Run-Off-Road Collisions

Index of Strategies by Implementation Timeframe and Relative Cost

Exhibit IV-1 provides a classification of strategies according to the expected timeframe and relative cost for this emphasis area. In several cases, the implementation time will be dependent upon such factors as the agency's procedures, the length of roadway involved, the need for additional right-of-way, and the need to follow environmental impact processes. The range of costs may also vary for some of these strategies because of many of the same factors. Placement in the table below is meant to reflect the most common expected application of the strategy.


Classification of Strategies According to Expected Timeframe and Relative Cost

Relative Cost to
Implement and Operate

Timeframe for Implementation




Moderate to High


Short (<1 year)

15.1 A1—Install rumble strips


15.1 A3—Install midlane rumble strips


15.1 A4—Provide enhanced delineation of sharp curves


15.1 A6—Provide enhanced pavement markings


15.1 B3—Remove/relocate objects in hazardous locationsa


Medium (1­2 (years)

15.1 A7—Provide skid-resistant pavements


15.1 A8—Eliminate shoulder drop-offb


15.1 B1—Provide shoulder treatmentsc or four-lane sections at key locations*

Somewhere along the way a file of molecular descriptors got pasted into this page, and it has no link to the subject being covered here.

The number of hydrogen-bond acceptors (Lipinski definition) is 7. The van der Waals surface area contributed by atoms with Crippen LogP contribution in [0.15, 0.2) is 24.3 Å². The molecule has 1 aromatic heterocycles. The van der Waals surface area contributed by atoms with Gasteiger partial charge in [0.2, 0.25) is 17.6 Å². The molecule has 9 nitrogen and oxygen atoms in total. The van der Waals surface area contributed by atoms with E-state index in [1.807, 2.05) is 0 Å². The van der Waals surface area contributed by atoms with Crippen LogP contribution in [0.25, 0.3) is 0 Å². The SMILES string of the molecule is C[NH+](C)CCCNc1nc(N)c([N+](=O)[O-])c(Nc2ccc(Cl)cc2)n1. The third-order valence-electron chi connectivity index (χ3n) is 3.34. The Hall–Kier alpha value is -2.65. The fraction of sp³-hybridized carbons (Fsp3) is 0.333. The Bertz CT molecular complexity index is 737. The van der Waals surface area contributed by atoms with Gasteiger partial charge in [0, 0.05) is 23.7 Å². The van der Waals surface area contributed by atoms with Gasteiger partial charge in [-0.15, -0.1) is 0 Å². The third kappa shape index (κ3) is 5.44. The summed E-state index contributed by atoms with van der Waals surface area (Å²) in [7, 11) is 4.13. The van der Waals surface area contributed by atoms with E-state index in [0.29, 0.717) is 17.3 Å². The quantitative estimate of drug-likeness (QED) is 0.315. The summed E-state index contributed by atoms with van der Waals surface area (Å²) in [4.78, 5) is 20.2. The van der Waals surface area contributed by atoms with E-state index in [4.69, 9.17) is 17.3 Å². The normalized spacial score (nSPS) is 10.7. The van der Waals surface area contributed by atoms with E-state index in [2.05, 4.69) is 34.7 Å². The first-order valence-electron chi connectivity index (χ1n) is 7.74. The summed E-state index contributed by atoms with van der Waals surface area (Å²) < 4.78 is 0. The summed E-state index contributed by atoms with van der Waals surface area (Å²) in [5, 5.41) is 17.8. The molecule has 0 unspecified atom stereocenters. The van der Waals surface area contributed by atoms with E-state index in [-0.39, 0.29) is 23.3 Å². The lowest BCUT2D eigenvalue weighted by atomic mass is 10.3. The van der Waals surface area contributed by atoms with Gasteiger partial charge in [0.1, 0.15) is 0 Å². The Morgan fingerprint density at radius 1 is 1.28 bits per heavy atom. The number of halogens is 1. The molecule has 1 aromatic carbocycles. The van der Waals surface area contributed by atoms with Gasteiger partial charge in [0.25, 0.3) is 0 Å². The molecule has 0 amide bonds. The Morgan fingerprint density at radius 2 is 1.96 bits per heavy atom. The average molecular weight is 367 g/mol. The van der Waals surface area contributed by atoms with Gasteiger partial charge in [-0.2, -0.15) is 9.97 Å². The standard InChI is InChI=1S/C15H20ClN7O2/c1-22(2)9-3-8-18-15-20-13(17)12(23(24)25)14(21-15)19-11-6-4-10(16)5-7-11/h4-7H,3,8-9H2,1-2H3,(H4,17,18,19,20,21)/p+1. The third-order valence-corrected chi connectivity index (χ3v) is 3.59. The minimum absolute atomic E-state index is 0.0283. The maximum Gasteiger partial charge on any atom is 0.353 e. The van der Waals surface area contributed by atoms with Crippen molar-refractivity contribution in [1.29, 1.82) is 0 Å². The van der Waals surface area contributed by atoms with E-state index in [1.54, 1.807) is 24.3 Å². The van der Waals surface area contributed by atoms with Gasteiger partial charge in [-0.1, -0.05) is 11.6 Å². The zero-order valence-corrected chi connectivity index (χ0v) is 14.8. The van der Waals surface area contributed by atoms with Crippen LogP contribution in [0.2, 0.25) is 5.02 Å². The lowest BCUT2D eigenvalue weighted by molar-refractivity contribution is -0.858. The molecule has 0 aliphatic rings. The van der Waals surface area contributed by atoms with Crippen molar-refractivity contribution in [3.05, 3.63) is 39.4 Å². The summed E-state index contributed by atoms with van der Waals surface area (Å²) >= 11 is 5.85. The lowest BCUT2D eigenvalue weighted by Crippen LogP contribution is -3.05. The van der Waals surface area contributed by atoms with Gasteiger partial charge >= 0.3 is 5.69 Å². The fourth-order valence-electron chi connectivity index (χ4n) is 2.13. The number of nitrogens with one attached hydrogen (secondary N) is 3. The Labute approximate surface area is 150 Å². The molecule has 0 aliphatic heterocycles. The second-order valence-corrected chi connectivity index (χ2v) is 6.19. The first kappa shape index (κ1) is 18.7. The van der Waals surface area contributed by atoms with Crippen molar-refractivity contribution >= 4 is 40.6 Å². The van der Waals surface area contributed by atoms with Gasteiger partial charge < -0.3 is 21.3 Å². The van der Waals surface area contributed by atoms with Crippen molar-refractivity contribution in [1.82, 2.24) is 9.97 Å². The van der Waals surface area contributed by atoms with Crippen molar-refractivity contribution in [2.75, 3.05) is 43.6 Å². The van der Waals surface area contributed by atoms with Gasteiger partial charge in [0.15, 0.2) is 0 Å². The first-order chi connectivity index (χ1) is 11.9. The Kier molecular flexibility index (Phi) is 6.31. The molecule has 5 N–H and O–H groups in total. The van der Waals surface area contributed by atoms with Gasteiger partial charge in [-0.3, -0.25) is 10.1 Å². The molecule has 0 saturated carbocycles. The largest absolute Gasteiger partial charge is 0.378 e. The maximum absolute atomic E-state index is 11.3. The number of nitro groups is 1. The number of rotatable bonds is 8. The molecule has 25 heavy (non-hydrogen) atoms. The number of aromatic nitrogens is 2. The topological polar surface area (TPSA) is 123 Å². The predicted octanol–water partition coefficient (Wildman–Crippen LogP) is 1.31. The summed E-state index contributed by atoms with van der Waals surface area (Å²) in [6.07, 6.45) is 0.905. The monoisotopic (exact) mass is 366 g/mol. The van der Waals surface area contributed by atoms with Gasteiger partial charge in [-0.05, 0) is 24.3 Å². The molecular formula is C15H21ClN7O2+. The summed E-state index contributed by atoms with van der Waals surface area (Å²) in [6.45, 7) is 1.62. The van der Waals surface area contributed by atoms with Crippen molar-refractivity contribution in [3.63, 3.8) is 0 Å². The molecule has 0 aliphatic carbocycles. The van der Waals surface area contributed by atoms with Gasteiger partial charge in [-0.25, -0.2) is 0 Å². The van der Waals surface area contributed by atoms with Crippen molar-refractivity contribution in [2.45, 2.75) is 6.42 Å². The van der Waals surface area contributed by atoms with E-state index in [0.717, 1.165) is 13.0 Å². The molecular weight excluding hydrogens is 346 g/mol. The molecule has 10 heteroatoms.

15.1 B2—Design safer slopes and ditches


15.1 C1—Improve roadside hardware


15.1 C2—Improve barrier and attenuation systems


Long (>2 years)

15.1 A5—Improve horizontal curve geometryd

a Removal/relocation of some objects (e.g., bridge abutments and drainage structures) can be costly, depending upon the object. It is assumed here, however, that most objects will be small appurtenances.

b The action could be done in a short timeframe. However, it is assumed to be done at little extra cost as part of a regular repaving program.

c The classification of shoulder treatments and safer slopes and ditches as moderate-cost or moderate-to-high-cost treatments assumes that no additionalright-of-way is needed. If right-of-way is needed, the cost could be high and the time required would be long.
d Although the AASHTO Strategic Highway Safety Plan is focused upon relatively low-cost, short-term strategies, there are some higher-cost strategies such as curve flattening that have potential for such significant effectiveness that they have been included. Curve flattening would primarily be applicable in rehabilitation, resurfacing, and restoration (3R) and reconstruction projects that have been programmed outside the context of the AASHTO plan initiative.